14. Wikipedia: List of Knights Templar, (England: Others)
  15. William built his castle at Pembroke in stone
  16. hereditary title of Marshal
  17. From a treatise of 1136 made for King Stephen, describing the duties of the Marshal.
  18. Round, J. H. (1911), The King's Serjeants & Officers of State with their Coronation Services. https://archive.org/stream/kingsserjeantsof00rounuoft#page/88/mode/2up
Source list

Primary Sources

  • Magna Charta
  • The Magna Carta Project: Witness to numerous charters of King John, and his will approved by the king. [1]

Secondary Sources

  • Cawley, C. (2006). "William Marshal son of John FitzGilbert." Medieval Lands v.3.[[2]
  • Armstrong, C. A. William Marshal Earl of Pembroke. (Kennesaw, GA: Seneschal Press, 2006)
    • Armstrong is an American historian; she includes his years in Ireland and the lives of all the daughters of William Marshal.
  • Buck, J.O. (n.d.). Pedigrees of Some of Emperor Charlemagne's Descendants," Vol. II.
  • Crouch, D. (1990 rp 2002). William Marshal: Knighthood, War and Chivalry, 1147- 1219. GB: Pearson Education Ltd.
    • Crouch is prof of Medieval History at the University of Hull
  • Duby, G. (1985). William Marshal The Flower of Chivalry. Richard Howard, translator. NY: Pantheon Books.
    • Duby is a medieval historian and prof at the College of France.
  • Painter, Sydney, (1933 Johns Hopkins Press) (1982 rp 2001). William Marshal Knight-Errant, Baron and Regent of England. Canada: Medieval Academy of America.
    • Sidney Painter, Ph.D. (Yale) and prof at John Hopkins University.

Edited for Style Standards adopted January 2014. Gedcoms in Changes.

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Images: 11
William Marshal - Effigy
William Marshal - Effigy

William Marshal Unhorses Baldwin Guisnes
William Marshal Unhorses Baldwin Guisnes

Knights Templar Church
Knights Templar Church

William Marshall Image 1
William Marshall Image 1

William Marshal and Magna Carta Surety Barons
William Marshal and Magna Carta Surety Barons

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On 20 Feb 2019 at 21:25 GMT April (Dellinger) Dauenhauer wrote:

Thank you Lisa!

On 20 Feb 2019 at 21:16 GMT Lisa Javorka wrote:

There is a typo in the marriage date in the "Marriage" paragraph: it should be 1189, not 1899.

On 12 Sep 2018 at 05:02 GMT Keith Mann Spencer wrote:

Here is a interesting Story about William Marshal.

If this isn't already in his Sources, it should be.


  • William Marshal, a Knights Tale


On 27 Mar 2017 at 02:02 GMT Liz (Noland) Shifflett wrote:

also, reading Cawley's entry on Richard Fitz Gilbert (father of two legitimate children, Gilbert & Isabel), I see
  • Richard's father Gilbert was "created Earl of Pembroke in 1138 by King Stephen"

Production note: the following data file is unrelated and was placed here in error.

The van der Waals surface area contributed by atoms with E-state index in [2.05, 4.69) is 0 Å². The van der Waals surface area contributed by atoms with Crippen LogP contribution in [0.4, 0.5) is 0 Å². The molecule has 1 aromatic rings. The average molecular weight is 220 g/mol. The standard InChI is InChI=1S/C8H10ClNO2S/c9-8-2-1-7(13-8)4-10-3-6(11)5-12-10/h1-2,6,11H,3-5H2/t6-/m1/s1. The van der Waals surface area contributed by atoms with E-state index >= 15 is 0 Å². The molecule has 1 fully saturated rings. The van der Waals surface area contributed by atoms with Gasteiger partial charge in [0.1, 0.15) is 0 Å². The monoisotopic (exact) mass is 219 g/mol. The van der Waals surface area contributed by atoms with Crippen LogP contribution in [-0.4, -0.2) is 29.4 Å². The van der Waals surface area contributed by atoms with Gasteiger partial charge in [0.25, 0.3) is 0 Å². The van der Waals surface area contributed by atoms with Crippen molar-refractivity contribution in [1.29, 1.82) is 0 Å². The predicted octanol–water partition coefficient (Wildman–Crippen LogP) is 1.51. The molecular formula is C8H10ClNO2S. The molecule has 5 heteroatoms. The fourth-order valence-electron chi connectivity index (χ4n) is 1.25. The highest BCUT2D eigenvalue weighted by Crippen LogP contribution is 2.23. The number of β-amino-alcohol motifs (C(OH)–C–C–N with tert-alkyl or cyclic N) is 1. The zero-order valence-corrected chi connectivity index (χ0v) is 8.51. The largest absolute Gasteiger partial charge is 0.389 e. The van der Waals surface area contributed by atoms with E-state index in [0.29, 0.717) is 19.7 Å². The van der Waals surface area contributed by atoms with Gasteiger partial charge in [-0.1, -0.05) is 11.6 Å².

• Richard "succeeded his father in 1148 or 1149 as Earl of Pembroke"
  • Richard's son Gilbert "succeeded his father in 1176 as Earl of Pembroke, but was never invested with the earldom."
  • William Marshal, husband of Richard's daughter Isabel, "was invested as Earl of Pembroke 27 May 1199 by King John."

This makes Richard's father Gilbert the 1st Earl of Pembroke, Richard the 2nd, Gilbert the 3rd & Isabel's husband William Marshal the 4th. So I'm not sure where 5th comes from for this profile.

On 27 Mar 2017 at 01:49 GMT Liz (Noland) Shifflett wrote:

Richardson’s Magna Carta Ancestry (MCA) lists son William as "William Marshal the Younger (later Earl of Pembroke)". . . omitting a number. But this William is shown in MCA as "William Marshal, Knt., 4th Earl of Pembroke (or Striguil), heredity Master Marshal" (from p 413, as father of Sibyl - in the entries for daughters Maud & Isabel, it's spelled "Strigoil" & the additional info of their mother is given: "Isabel, daughter of Richard Fitz Gilbert (nicknamed "Strongbow"), 2nd Earl of Pembroke (or Strigoil).")

Cheers, Liz

On 27 Mar 2017 at 00:30 GMT Kenneth Kinman wrote:

Since there seems to be disagreement whether to list his nickname as the 5th Earl of Pembroke or the 1st Earl of Pembroke (of the new creation), wouldn't it be preferable to just omit the number and list his nickname as just "Earl of Pembroke"

Any objections to making that change?? Douglas Richardson apparently refers to him as Earl of Pembroke without a number.

On 26 Sep 2015 at 13:35 GMT Andrew Lancaster wrote:

Marshal-4 and De Marshall of Pembroke and Striguil-1 appear to represent the same person because: Clearly intended to be the same person, as discussed on G2G. The one with the long name looks like a way of keeping someone's favorite theory going.

On 23 Sep 2015 at 22:10 GMT Andrew Lancaster wrote:

I'd saying using the word despised concerning King John is stronger than a broad look at the sources allows. Crouch points out that his family will not have wanted to emphasize how close they were.

On 23 Sep 2015 at 11:35 GMT Andrew Lancaster wrote:

Perhaps a source worth adding (very useful and practical): http://www.medievalgenealogy.org.uk/families/marshal/williammarshal.shtml From what I have read there are doubts about the grandfather we are giving.

On 25 Aug 2015 at 16:27 GMT Peter Roberts wrote:

I totally agree that the autosomal DNA is being misused and strongly believe that confirmed with DNA (using auDNA for early ancestry) needs to be removed. It could be different if it was Y-DNA or mtDNA.

more comments